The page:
Tell us about your character in Enemy of the People.

I represent the person who puts friendship above all else. Politics, public opinion and religion pale in comparison to loyalty to friends and family. I am a member of the town, but not of the town, because I have seen the world driving a truck across country. Because of this exposure, I have a broader world view than most of the people in town. Quick to anger, slow to forgive, Dan would risk everything for Tammy.


What's next for you?

Directing You're a Good Man, Charlie Brown for a teen group in Libertyville and spending the summer enjoying the weather, cooking out and working in the yard and around my house.


Enemy of the People runs May 4-30, 2009.
Tickets are available through our website.

Wednesday, April 29, 2009

Director's Note

Enemy of the People is a twisting journey that will provide the audience with a provocative story and many deep questions. Questions that will hopefully lead to circumstances we are all facing on a daily basis. From little things like how much paper do I burn through in my office each day when I know full well that we are decimating the rain forests to obtain it? Should I go on strike? If a shirt at Gap is made in Indonesia by the hands of small children, should I boycott? How much of my life and my creature comforts am I willing to give up for my beliefs? Should I stand complicit while our country profits off the wars in Africa? Should I hold accountable the politicians who failed to see levy’s breaking in New Orleans? Why did I only participate in two anti-war protests during the eight years of the Bush administration?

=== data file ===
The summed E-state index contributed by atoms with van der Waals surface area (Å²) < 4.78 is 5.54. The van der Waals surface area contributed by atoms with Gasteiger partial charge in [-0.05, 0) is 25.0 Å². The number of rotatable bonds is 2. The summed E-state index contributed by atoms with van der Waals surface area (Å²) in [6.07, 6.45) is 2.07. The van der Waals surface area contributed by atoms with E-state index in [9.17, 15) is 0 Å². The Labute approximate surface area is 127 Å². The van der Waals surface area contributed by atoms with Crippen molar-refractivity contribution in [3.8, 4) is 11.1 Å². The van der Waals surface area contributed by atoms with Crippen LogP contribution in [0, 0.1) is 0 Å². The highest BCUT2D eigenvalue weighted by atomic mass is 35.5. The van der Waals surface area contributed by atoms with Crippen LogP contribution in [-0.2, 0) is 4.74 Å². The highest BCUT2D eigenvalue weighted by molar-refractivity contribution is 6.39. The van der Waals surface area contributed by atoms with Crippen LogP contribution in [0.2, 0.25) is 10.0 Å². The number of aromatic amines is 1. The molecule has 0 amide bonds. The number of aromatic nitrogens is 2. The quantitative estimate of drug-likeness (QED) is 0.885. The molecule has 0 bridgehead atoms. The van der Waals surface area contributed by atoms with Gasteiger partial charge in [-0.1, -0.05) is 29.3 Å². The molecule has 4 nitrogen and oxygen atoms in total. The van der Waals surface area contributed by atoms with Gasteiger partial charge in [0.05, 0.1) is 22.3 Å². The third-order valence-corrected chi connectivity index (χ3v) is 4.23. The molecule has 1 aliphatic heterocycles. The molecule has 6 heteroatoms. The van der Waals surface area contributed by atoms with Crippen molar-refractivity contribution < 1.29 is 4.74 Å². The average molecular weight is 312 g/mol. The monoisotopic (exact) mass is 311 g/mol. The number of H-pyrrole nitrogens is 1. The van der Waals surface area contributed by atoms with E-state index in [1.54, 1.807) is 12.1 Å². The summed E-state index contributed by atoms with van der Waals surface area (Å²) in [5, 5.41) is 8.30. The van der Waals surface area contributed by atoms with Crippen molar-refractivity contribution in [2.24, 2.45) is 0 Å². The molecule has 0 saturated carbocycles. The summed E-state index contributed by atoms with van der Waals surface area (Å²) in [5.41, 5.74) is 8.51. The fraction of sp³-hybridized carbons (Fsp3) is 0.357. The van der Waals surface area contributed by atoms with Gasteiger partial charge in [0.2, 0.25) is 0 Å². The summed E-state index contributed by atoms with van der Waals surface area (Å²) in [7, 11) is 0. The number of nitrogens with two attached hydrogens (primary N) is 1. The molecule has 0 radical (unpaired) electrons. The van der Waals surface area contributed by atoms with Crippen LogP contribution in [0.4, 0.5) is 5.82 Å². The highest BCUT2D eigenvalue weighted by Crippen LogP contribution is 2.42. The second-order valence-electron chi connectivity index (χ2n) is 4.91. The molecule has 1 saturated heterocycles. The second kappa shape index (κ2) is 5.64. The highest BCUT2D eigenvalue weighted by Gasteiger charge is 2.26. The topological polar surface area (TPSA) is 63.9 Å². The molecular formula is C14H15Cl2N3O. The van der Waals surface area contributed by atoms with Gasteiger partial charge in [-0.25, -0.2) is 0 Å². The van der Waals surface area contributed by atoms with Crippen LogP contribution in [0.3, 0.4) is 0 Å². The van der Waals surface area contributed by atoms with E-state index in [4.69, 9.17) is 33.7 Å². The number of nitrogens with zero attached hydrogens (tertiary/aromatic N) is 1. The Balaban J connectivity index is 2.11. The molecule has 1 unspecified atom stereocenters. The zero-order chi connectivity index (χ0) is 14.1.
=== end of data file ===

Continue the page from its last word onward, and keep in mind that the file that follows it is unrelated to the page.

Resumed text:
And at what point do I stop being a concerned citizen and become a dangerous fanatic? It’s fascinating that our protagonist and antagonist are brother and sister. That sibling rivalry which dates back to Cain and Abel has long been a dramatic motif. But in Enemy it illustrates how ideology can tear families apart. Can tear towns apart. Can tear countries apart. I think of the inflexibility of the those in favor and opposition to Proposition 8.


This is a play that I believe will captivate, resonate emotionally, enhance spiritual value, and ask a lot of really relevant questions. I am so excited to be going on this journey with you guys. It is a complex play but at the heart of it is this idea of beliefs. Of the irrationality of truth. Of the individual versus the mob. These are questions that lie at the very heart of what we as artists do. This is an important play to be doing right now and I am so proud that we are doing it.


Enemy of the People runs May 4-30.

Tickets are available through our website.